The College continues to “make great progress in pursuit of Summit, our strategic plan,” Berger-Sweeney indicated, citing the creation of a Diversity, Equity, and Inclusion Committee. The creation of the Committee, chaired by Trustee Michael Gary ’86, follows widespread controversy over racial unrest and the College’s delayed response to the demands of @trinsurvivors this summer. The community will hear about “progress in the coming weeks” that the College has made on the diversity commitments made by Berger-Sweeney and the Board in July.
The new committee will “engage with constituent groups and task forces on campus,” Berger-Sweeney added, though it was not immediately clear if activist representatives of @blackattrin and @trinsurvivors would be consulted. Rojas declined to comment if the committee would consult with those groups, noting that it is “getting organized and developing plans to engage campus groups and listen to the many voices that have an interest in this important work.”
The members of the Committee, Rojas told the Tripod, were as follows: Michael Gary ’86, Chair, Henry D’Auria ’83, Steven Elmendorf ’82, Elizabeth Elting ’87, Eric Estes, Ling Kwok ’94, Susannah Heschel ’73, Susannah Kagan ’91, Cornie Thornburgh ’80, and Kelli Tomlinson ’94.
No updates were provided on the Comprehensive Campaign in the email, though Berger-Sweeney thanked trustees Kathryn George Tyree ’86 and Peter Duncan’81 who have chaired the campaign. The College previously declined to comment on the campaign earlier this year and then reversed that position, telling the Tripod that a total of $182 million was raised as of Sept. 24 toward the Campaign’s $435 million goal.
Assistant Vice President for Advancement Christina Posniak told the Tripod in September that the College is “continuing to focus primarily on current support and, in particular, how we can provide direct support for students and families through the Trinity College Fund, current financial aid and the Student Emergency and Equity Fund just as we did this past year.”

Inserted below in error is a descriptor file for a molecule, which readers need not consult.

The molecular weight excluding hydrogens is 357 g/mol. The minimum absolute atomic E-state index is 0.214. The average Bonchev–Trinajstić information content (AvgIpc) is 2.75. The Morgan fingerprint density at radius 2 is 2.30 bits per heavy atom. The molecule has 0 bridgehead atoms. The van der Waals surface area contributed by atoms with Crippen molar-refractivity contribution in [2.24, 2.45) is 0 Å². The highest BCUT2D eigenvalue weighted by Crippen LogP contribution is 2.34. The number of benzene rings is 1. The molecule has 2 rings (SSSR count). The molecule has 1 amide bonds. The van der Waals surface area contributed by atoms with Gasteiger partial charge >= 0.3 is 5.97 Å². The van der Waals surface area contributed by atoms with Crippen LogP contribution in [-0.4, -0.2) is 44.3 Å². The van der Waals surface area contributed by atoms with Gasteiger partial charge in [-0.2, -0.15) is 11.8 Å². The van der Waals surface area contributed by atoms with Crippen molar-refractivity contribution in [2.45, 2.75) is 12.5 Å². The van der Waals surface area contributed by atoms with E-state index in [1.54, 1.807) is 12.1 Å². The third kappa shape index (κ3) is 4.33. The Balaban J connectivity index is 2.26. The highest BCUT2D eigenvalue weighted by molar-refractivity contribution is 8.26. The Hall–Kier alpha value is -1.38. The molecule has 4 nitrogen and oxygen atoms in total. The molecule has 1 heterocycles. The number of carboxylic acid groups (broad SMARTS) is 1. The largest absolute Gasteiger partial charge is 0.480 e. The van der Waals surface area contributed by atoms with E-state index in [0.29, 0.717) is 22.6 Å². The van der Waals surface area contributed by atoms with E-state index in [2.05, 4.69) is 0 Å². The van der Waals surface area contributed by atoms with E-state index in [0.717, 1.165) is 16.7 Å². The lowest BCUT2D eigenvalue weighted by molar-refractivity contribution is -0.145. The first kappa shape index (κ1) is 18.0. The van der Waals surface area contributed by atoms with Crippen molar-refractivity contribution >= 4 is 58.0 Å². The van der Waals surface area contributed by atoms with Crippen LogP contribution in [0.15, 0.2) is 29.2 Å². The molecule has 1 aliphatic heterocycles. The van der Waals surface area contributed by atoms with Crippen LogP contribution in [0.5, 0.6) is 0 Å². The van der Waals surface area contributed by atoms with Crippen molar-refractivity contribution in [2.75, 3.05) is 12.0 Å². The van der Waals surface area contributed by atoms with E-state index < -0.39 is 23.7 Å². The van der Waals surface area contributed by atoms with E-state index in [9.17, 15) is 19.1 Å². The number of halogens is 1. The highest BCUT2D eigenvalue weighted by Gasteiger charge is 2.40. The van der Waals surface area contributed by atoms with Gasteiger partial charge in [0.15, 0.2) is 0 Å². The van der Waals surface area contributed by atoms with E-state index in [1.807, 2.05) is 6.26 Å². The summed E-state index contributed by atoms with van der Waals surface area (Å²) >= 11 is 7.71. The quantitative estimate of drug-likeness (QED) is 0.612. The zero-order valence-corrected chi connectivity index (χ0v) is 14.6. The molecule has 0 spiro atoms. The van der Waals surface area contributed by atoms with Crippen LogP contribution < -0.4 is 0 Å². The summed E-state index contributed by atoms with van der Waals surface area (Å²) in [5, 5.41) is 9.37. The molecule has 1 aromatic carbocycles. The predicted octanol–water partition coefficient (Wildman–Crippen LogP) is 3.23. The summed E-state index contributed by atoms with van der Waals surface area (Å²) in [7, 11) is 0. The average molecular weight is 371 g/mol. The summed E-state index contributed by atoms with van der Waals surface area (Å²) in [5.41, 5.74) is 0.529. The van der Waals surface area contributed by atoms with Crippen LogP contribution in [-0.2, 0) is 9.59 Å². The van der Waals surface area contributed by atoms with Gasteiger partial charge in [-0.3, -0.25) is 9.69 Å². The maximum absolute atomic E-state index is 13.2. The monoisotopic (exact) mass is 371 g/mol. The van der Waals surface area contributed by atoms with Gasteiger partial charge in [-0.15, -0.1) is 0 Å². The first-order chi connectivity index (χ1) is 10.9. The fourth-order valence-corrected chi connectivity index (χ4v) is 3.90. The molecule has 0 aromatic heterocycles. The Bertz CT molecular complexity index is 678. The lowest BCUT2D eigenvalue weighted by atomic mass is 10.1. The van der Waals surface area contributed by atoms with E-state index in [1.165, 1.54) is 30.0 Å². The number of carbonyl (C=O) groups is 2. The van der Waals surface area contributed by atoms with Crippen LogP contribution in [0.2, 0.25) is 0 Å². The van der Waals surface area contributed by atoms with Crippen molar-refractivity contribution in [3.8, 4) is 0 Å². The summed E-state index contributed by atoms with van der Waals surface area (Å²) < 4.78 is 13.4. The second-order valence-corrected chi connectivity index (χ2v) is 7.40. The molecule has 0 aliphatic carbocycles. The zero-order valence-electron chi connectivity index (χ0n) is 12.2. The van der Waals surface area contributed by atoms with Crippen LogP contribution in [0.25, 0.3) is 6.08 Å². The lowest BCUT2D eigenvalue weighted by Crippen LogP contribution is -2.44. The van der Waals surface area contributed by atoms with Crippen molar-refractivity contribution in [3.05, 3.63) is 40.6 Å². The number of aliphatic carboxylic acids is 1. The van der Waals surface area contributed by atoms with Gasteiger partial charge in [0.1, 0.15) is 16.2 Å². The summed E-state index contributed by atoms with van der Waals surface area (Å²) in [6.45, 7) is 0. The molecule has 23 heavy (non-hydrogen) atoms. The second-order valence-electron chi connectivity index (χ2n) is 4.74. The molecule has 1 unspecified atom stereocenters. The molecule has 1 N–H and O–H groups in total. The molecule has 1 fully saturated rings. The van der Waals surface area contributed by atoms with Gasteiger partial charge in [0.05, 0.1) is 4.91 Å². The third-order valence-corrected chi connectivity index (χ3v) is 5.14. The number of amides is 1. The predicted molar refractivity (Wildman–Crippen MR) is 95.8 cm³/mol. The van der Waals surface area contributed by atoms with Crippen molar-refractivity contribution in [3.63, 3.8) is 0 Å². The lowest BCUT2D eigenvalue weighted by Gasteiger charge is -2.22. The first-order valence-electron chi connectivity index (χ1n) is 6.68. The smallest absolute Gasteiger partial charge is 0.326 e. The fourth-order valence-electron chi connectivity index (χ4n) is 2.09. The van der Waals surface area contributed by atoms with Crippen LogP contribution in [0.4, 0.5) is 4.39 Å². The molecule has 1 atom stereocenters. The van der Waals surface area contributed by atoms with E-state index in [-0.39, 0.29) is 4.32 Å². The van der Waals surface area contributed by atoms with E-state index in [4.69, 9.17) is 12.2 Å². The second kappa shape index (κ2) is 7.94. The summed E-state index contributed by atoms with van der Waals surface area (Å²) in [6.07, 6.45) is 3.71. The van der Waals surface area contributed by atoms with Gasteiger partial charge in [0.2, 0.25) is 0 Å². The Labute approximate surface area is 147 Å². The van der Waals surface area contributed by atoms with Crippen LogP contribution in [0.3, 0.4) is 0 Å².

The October board meeting included a report from the President’s Commission on Trinity’s Future, which drew ire from some members of the faculty in late April over the circumstances of its creation and its mission.
That Commission cultivated “‘blue sky’ approaches to the future of the college post-pandemic,” Berger-Sweeney added, and was intended to have a “sunset” in October and act “not as an operational committee, but a think tank,” according to Chair of the Board of Trustees Cornelia Thornburgh ’80 in an April Tripod interview.
The Commission’s report will not be made available to the public or to the faculty, Rojas confirmed in a response to a Tripod request Monday. The report, Rojas noted, is at this stage “considered as in-progress and therefore not appropriate for distribution at this time.”
Berger-Sweeney pointed toward her future hope of “continuing [that conversation] with all of you in the coming months.” Rojas echoed these comments, noting that the College will “engage the community in the coming months” as referenced in her Thursday email.
The Tripod interviewed Chair of the Board of Trustees Cornelia Thornburgh ’80 following the Board’s meeting. You can read that article here.